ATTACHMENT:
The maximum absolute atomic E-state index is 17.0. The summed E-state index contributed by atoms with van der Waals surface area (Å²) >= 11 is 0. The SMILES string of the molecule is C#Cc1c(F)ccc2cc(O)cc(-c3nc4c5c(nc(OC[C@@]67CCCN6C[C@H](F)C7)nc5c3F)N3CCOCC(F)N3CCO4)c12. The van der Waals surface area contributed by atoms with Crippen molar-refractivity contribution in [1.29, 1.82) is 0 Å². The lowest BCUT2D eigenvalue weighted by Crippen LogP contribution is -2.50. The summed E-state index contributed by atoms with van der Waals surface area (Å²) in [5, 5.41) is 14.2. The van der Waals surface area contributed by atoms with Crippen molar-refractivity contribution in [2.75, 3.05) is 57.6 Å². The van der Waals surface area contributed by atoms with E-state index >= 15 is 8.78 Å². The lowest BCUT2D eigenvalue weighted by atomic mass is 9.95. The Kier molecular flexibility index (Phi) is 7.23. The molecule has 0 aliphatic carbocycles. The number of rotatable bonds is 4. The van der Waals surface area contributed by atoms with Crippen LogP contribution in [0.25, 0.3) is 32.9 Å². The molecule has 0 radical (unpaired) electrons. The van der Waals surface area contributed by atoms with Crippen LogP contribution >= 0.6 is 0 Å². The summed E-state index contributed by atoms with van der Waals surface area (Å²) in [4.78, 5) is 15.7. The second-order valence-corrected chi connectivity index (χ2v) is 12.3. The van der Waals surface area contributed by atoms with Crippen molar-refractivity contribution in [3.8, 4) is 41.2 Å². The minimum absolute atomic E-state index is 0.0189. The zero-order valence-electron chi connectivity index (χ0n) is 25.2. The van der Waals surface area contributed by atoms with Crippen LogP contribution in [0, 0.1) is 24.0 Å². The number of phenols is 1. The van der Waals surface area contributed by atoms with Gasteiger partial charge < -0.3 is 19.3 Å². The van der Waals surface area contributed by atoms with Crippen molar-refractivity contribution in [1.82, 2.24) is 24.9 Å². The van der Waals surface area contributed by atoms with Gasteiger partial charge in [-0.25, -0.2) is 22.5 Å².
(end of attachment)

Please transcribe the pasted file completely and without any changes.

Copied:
The maximum absolute atomic E-state index is 17.0. The summed E-state index contributed by atoms with van der Waals surface area (Å²) >= 11 is 0. The SMILES string of the molecule is C#Cc1c(F)ccc2cc(O)cc(-c3nc4c5c(nc(OC[C@@]67CCCN6C[C@H](F)C7)nc5c3F)N3CCOCC(F)N3CCO4)c12. The van der Waals surface area contributed by atoms with Crippen molar-refractivity contribution in [1.29, 1.82) is 0 Å². The lowest BCUT2D eigenvalue weighted by Crippen LogP contribution is -2.50. The summed E-state index contributed by atoms with van der Waals surface area (Å²) in [5, 5.41) is 14.2. The van der Waals surface area contributed by atoms with Crippen molar-refractivity contribution in [2.75, 3.05) is 57.6 Å². The van der Waals surface area contributed by atoms with E-state index >= 15 is 8.78 Å². The lowest BCUT2D eigenvalue weighted by atomic mass is 9.95. The Kier molecular flexibility index (Phi) is 7.23. The molecule has 0 aliphatic carbocycles. The number of rotatable bonds is 4. The van der Waals surface area contributed by atoms with Crippen LogP contribution in [0.25, 0.3) is 32.9 Å². The molecule has 0 radical (unpaired) electrons. The van der Waals surface area contributed by atoms with Crippen LogP contribution >= 0.6 is 0 Å². The summed E-state index contributed by atoms with van der Waals surface area (Å²) in [4.78, 5) is 15.7. The second-order valence-corrected chi connectivity index (χ2v) is 12.3. The van der Waals surface area contributed by atoms with Crippen molar-refractivity contribution in [3.8, 4) is 41.2 Å². The minimum absolute atomic E-state index is 0.0189. The zero-order valence-electron chi connectivity index (χ0n) is 25.2. The van der Waals surface area contributed by atoms with Crippen LogP contribution in [0, 0.1) is 24.0 Å². The number of phenols is 1. The van der Waals surface area contributed by atoms with Gasteiger partial charge < -0.3 is 19.3 Å². The van der Waals surface area contributed by atoms with Crippen molar-refractivity contribution in [1.82, 2.24) is 24.9 Å². The van der Waals surface area contributed by atoms with Gasteiger partial charge in [-0.25, -0.2) is 22.5 Å².